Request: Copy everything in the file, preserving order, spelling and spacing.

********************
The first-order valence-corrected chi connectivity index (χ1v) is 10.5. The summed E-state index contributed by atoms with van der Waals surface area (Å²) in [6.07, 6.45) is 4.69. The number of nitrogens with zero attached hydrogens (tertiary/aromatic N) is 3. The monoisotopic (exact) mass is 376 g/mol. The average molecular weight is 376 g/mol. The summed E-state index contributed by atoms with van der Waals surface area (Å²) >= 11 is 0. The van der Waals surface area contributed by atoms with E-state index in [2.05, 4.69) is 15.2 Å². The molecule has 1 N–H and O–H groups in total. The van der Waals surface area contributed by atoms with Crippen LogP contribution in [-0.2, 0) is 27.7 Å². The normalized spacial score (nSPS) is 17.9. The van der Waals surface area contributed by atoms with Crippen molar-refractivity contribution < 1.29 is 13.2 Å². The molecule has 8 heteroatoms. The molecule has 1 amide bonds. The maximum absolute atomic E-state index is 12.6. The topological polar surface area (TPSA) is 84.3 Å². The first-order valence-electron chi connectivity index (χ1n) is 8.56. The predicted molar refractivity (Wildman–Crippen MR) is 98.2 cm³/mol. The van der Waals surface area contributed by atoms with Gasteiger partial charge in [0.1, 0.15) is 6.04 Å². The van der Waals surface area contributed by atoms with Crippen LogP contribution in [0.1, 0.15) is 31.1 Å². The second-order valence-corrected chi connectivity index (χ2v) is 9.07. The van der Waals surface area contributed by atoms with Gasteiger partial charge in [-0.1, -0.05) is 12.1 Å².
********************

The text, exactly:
The first-order valence-corrected chi connectivity index (χ1v) is 10.5. The summed E-state index contributed by atoms with van der Waals surface area (Å²) in [6.07, 6.45) is 4.69. The number of nitrogens with zero attached hydrogens (tertiary/aromatic N) is 3. The monoisotopic (exact) mass is 376 g/mol. The average molecular weight is 376 g/mol. The summed E-state index contributed by atoms with van der Waals surface area (Å²) >= 11 is 0. The van der Waals surface area contributed by atoms with E-state index in [2.05, 4.69) is 15.2 Å². The molecule has 1 N–H and O–H groups in total. The van der Waals surface area contributed by atoms with Crippen LogP contribution in [-0.2, 0) is 27.7 Å². The normalized spacial score (nSPS) is 17.9. The van der Waals surface area contributed by atoms with Crippen molar-refractivity contribution < 1.29 is 13.2 Å². The molecule has 8 heteroatoms. The molecule has 1 amide bonds. The maximum absolute atomic E-state index is 12.6. The topological polar surface area (TPSA) is 84.3 Å². The first-order valence-electron chi connectivity index (χ1n) is 8.56. The predicted molar refractivity (Wildman–Crippen MR) is 98.2 cm³/mol. The van der Waals surface area contributed by atoms with Gasteiger partial charge in [0.1, 0.15) is 6.04 Å². The van der Waals surface area contributed by atoms with Crippen LogP contribution in [0.1, 0.15) is 31.1 Å². The second-order valence-corrected chi connectivity index (χ2v) is 9.07. The van der Waals surface area contributed by atoms with Gasteiger partial charge in [-0.1, -0.05) is 12.1 Å².